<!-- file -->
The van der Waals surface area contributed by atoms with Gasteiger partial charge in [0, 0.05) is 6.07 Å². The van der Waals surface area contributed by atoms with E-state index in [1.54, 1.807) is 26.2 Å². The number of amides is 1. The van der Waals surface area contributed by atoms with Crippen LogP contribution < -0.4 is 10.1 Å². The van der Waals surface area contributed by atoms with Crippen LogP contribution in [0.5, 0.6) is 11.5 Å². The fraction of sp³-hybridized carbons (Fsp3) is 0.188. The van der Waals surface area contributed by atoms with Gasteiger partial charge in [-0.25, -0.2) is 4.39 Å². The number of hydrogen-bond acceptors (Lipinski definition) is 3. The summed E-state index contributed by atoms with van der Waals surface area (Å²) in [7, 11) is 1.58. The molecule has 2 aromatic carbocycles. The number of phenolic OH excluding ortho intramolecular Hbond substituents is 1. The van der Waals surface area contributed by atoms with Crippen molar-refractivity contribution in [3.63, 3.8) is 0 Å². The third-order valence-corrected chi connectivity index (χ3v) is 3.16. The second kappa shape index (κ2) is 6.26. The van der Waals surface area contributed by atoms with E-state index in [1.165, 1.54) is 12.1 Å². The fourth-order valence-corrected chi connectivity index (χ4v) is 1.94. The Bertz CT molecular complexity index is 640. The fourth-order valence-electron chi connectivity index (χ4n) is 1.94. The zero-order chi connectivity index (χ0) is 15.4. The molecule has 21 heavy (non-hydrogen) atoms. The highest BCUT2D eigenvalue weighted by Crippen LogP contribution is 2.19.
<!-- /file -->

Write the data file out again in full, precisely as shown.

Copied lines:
The van der Waals surface area contributed by atoms with Gasteiger partial charge in [0, 0.05) is 6.07 Å². The van der Waals surface area contributed by atoms with E-state index in [1.54, 1.807) is 26.2 Å². The number of amides is 1. The van der Waals surface area contributed by atoms with Crippen LogP contribution < -0.4 is 10.1 Å². The van der Waals surface area contributed by atoms with Crippen LogP contribution in [0.5, 0.6) is 11.5 Å². The fraction of sp³-hybridized carbons (Fsp3) is 0.188. The van der Waals surface area contributed by atoms with Gasteiger partial charge in [-0.25, -0.2) is 4.39 Å². The number of hydrogen-bond acceptors (Lipinski definition) is 3. The summed E-state index contributed by atoms with van der Waals surface area (Å²) in [7, 11) is 1.58. The molecule has 2 aromatic carbocycles. The number of phenolic OH excluding ortho intramolecular Hbond substituents is 1. The van der Waals surface area contributed by atoms with Crippen molar-refractivity contribution in [3.63, 3.8) is 0 Å². The third-order valence-corrected chi connectivity index (χ3v) is 3.16. The second kappa shape index (κ2) is 6.26. The van der Waals surface area contributed by atoms with E-state index in [1.165, 1.54) is 12.1 Å². The fourth-order valence-corrected chi connectivity index (χ4v) is 1.94. The Bertz CT molecular complexity index is 640. The fourth-order valence-electron chi connectivity index (χ4n) is 1.94. The zero-order chi connectivity index (χ0) is 15.4. The molecule has 21 heavy (non-hydrogen) atoms. The highest BCUT2D eigenvalue weighted by Crippen LogP contribution is 2.19.